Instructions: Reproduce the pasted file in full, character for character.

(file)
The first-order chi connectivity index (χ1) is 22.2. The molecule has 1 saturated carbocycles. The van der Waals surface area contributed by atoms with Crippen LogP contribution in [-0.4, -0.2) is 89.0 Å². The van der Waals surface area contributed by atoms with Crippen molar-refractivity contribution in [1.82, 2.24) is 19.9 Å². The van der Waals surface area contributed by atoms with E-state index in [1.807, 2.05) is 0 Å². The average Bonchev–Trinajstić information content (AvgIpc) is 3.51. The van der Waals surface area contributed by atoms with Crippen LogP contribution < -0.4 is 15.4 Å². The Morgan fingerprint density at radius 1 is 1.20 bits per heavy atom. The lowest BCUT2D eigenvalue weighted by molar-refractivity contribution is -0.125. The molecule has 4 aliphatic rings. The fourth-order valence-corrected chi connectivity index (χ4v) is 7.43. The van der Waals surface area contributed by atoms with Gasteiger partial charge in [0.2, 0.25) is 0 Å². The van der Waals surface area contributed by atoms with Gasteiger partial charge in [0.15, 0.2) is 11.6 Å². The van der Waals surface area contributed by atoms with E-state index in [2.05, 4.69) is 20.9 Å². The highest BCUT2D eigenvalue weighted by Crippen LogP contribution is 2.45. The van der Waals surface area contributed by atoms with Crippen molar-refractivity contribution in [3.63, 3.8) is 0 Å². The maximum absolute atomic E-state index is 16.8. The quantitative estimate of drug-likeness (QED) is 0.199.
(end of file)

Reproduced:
The first-order chi connectivity index (χ1) is 22.2. The molecule has 1 saturated carbocycles. The van der Waals surface area contributed by atoms with Crippen LogP contribution in [-0.4, -0.2) is 89.0 Å². The van der Waals surface area contributed by atoms with Crippen molar-refractivity contribution in [1.82, 2.24) is 19.9 Å². The van der Waals surface area contributed by atoms with E-state index in [1.807, 2.05) is 0 Å². The average Bonchev–Trinajstić information content (AvgIpc) is 3.51. The van der Waals surface area contributed by atoms with Crippen LogP contribution < -0.4 is 15.4 Å². The Morgan fingerprint density at radius 1 is 1.20 bits per heavy atom. The lowest BCUT2D eigenvalue weighted by molar-refractivity contribution is -0.125. The molecule has 4 aliphatic rings. The fourth-order valence-corrected chi connectivity index (χ4v) is 7.43. The van der Waals surface area contributed by atoms with Gasteiger partial charge in [0.2, 0.25) is 0 Å². The van der Waals surface area contributed by atoms with Gasteiger partial charge in [0.15, 0.2) is 11.6 Å². The van der Waals surface area contributed by atoms with E-state index in [2.05, 4.69) is 20.9 Å². The highest BCUT2D eigenvalue weighted by Crippen LogP contribution is 2.45. The van der Waals surface area contributed by atoms with Crippen molar-refractivity contribution in [3.63, 3.8) is 0 Å². The maximum absolute atomic E-state index is 16.8. The quantitative estimate of drug-likeness (QED) is 0.199.